EDITOR’S NOTE — The American Postal Workers Union tweets: “This is good news for drivers, and good news for the USPS.




► From Gallup — More in U.S. see unions strengthening and want it that way — Labor unions continue to enjoy high support in the U.S., with 67% of Americans approving of them, similar to the elevated level seen in recent years after more than a decade of rising support. Mirroring this trend, Americans have gradually become more likely than a decade ago to want unions’ influence to strengthen and to believe unions benefit various aspects of business and the economy. In contrast to the incremental changes seen in U.S. adults’ support of unions over time, the new poll documents an unprecedented uptick since the prior measure, in 2018, in perceptions that unions in the country will become stronger in the future than they are today. A third of Americans (34%) believe this today, compared with 19% five years ago and no more than 25% at any time in the trend since 1999.

TODAY at The Stand AFL-CIO’s 2023 State of the Unions: Strong — Shuler and Redmond highlight record public support, unprecedented activism and organizing, this Labor Day.

EDITOR’S NOTE — Join the party! Get more information about how you can join together with co-workers and negotiate for better wages and working conditions. Or go ahead and contact a union organizer today!

► From NPR — Hollywood union health insurance is particularly good. And it’s jeopardized by strike. — The issues dominating the dual Hollywood strikes by actors and writers are artificial intelligence, residual payments and job protections. But one topic that’s often a contentious point in labor negotiations – health insurance – has slipped under the radar. A-list stars have been out in force snapping selfies on picket lines in the bright California sun, but it’s the people who may have never walked the red carpet who are forgoing a paycheck and potentially their health insurance as the negotiations drag on and work dries up.

► From the AP — Hollywood’s working class turns to nonprofit funds to make ends meet during the strike — Props assistant and documentary filmmaker Shawn Batey — who used her grant to pay her rent, phone bill and electric bill, and other expenses — is one of 2,600 film or television workers that the Entertainment Community Fund has helped during these strikes, granting $5.4 million as of Aug. 25. The fund, formerly known as The Actors Fund, is one of several nonprofits that have long supported workers who make the entertainment industry run, but who were essentially gig workers long before the term was coined. That includes both unionized and nonunionized workers, and those on strike as well as those who’ve lost work because of it.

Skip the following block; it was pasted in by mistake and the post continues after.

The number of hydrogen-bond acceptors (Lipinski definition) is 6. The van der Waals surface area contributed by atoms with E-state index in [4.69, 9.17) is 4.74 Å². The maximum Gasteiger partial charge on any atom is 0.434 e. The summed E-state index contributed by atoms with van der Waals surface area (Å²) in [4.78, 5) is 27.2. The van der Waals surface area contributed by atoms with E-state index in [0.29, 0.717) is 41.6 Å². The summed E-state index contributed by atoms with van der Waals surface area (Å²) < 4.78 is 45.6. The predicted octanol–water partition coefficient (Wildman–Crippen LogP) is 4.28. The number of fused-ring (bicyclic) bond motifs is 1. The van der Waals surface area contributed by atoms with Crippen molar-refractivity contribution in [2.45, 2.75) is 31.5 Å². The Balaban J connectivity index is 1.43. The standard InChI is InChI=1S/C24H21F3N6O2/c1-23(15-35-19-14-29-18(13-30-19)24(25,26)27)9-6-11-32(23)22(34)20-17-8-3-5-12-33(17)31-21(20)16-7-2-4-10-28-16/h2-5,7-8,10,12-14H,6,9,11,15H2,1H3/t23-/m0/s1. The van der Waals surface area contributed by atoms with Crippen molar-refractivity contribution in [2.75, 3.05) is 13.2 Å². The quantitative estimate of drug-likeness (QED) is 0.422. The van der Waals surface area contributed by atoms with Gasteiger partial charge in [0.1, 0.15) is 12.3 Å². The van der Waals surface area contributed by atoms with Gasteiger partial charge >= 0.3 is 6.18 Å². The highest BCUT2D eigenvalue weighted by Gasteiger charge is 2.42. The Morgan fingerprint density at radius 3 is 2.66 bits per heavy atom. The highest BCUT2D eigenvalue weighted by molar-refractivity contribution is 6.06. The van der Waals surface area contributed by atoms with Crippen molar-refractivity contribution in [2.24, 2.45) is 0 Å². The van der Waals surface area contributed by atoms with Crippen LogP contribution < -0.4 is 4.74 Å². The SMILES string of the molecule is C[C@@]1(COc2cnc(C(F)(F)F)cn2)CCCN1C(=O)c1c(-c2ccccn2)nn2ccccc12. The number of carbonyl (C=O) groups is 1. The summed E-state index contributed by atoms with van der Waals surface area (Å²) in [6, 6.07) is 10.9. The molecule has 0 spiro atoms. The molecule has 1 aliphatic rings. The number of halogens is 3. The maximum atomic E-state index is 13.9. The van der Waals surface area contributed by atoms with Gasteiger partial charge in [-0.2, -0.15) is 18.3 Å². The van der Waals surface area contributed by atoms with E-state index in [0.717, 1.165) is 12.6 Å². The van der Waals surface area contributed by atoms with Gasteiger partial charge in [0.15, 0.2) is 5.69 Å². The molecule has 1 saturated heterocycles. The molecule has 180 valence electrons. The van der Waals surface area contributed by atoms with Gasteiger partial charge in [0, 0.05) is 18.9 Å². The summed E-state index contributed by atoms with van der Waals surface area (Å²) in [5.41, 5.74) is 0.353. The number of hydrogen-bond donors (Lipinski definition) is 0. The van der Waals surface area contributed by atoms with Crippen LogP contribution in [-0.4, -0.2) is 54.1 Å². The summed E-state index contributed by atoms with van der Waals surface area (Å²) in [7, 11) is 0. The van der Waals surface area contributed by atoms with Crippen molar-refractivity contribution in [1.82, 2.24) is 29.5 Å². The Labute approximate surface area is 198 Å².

EDITOR’S NOTE — Please consider making a contribution to the Entertainment Community Fund. You can also support striking workers by donating to the SAG-AFTRA Foundation, an emergency assistance program available to SAG-AFTRA members in urgent financial need due to the strike.

► From CBS News — Veteran UPS driver dies days after working in North Texas heat — UPS driver Christopher Begley, 57, became sick and later died after working in the heat on Aug. 23. Teamsters Local 767 President Dave Reeves said this is the second heat-related death of a UPS worker in North Central Texas in the last two years. He added that multiple workers go to the hospital every week for treatment for heat-related ailments.

► From the Guardian — ‘He was dripping with sweat’: Kroger worker dies in hot work conditions in Memphis — A Kroger distribution center employee has died on the job in Memphis amid hot working conditions, adding to a national debate in the US over the risk to workers during heatwaves. He died on a dock in front of his co-workers. His death comes after his union had been asking the company for more breaks, cooler temperatures, and drinks other than just water.

► From Jacobin — Indoor workers need protection from the heat, too — Rising temperatures and strict productivity standards make a brutal combination for Amazon warehouse workers. In Southern California, these workers are fighting to end the exclusion of indoor workers from basic workplace protection from the heat.

► From Reuters — Cleveland-Cliffs, USW union reach tentative labor agreement — U.S. steel producer Cleveland-Cliffs Inc. said on Tuesday it had reached a tentative agreement with the United Steelworkers (USW) union on a new 3-year labor agreement for its Northshore mining operations.

► From Reuters — Walmart cuts pharmacist pay, hours while workload piles up — Walmart is asking some of its 16,000 pharmacists across the U.S. to voluntarily take pay cuts by reducing their working hours in a bid to lower costs.


The Stand posts links to Washington state and national news of interest every weekday morning by 10 a.m.

CHECK OUT THE UNION DIFFERENCE in Washington: higher wages, affordable health and dental care, job and retirement security.

FIND OUT HOW TO JOIN TOGETHER with your co-workers to negotiate for better wages, benefits, and a voice at work. Or go ahead and contact a union organizer today!